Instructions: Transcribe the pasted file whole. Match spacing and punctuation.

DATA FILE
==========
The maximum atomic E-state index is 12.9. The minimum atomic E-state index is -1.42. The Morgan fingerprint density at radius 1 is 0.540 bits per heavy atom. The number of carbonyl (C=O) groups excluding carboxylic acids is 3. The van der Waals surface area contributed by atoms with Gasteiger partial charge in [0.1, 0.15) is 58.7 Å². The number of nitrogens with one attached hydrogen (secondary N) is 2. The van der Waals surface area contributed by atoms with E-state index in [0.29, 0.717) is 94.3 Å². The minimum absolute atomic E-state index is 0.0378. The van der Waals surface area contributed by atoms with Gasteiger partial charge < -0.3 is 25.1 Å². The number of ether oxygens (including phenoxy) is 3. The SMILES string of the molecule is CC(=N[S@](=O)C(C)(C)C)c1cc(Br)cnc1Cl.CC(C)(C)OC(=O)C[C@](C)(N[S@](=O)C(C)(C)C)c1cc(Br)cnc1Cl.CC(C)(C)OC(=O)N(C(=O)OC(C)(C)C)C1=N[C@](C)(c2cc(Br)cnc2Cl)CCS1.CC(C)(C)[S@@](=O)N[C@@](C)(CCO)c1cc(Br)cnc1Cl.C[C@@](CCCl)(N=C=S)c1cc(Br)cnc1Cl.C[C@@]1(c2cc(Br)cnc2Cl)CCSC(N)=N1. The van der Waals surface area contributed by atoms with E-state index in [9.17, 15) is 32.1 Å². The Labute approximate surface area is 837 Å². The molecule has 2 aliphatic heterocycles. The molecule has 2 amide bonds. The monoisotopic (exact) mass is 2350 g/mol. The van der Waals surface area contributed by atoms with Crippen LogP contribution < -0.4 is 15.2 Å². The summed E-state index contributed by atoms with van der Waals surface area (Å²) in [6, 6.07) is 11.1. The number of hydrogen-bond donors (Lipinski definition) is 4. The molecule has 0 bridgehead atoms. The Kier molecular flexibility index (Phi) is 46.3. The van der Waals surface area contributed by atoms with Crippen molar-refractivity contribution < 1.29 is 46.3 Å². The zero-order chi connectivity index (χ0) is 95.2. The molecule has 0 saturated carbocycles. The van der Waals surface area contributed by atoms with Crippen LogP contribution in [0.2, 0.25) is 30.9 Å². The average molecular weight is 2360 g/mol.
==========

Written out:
The maximum atomic E-state index is 12.9. The minimum atomic E-state index is -1.42. The Morgan fingerprint density at radius 1 is 0.540 bits per heavy atom. The number of carbonyl (C=O) groups excluding carboxylic acids is 3. The van der Waals surface area contributed by atoms with Gasteiger partial charge in [0.1, 0.15) is 58.7 Å². The number of nitrogens with one attached hydrogen (secondary N) is 2. The van der Waals surface area contributed by atoms with E-state index in [0.29, 0.717) is 94.3 Å². The minimum absolute atomic E-state index is 0.0378. The van der Waals surface area contributed by atoms with Gasteiger partial charge < -0.3 is 25.1 Å². The number of ether oxygens (including phenoxy) is 3. The SMILES string of the molecule is CC(=N[S@](=O)C(C)(C)C)c1cc(Br)cnc1Cl.CC(C)(C)OC(=O)C[C@](C)(N[S@](=O)C(C)(C)C)c1cc(Br)cnc1Cl.CC(C)(C)OC(=O)N(C(=O)OC(C)(C)C)C1=N[C@](C)(c2cc(Br)cnc2Cl)CCS1.CC(C)(C)[S@@](=O)N[C@@](C)(CCO)c1cc(Br)cnc1Cl.C[C@@](CCCl)(N=C=S)c1cc(Br)cnc1Cl.C[C@@]1(c2cc(Br)cnc2Cl)CCSC(N)=N1. The van der Waals surface area contributed by atoms with E-state index in [9.17, 15) is 32.1 Å². The Labute approximate surface area is 837 Å². The molecule has 2 aliphatic heterocycles. The molecule has 2 amide bonds. The monoisotopic (exact) mass is 2350 g/mol. The van der Waals surface area contributed by atoms with Crippen LogP contribution < -0.4 is 15.2 Å². The summed E-state index contributed by atoms with van der Waals surface area (Å²) in [6, 6.07) is 11.1. The number of hydrogen-bond donors (Lipinski definition) is 4. The molecule has 0 bridgehead atoms. The Kier molecular flexibility index (Phi) is 46.3. The van der Waals surface area contributed by atoms with Crippen molar-refractivity contribution < 1.29 is 46.3 Å². The zero-order chi connectivity index (χ0) is 95.2. The molecule has 0 saturated carbocycles. The van der Waals surface area contributed by atoms with Crippen LogP contribution in [0.2, 0.25) is 30.9 Å². The average molecular weight is 2360 g/mol.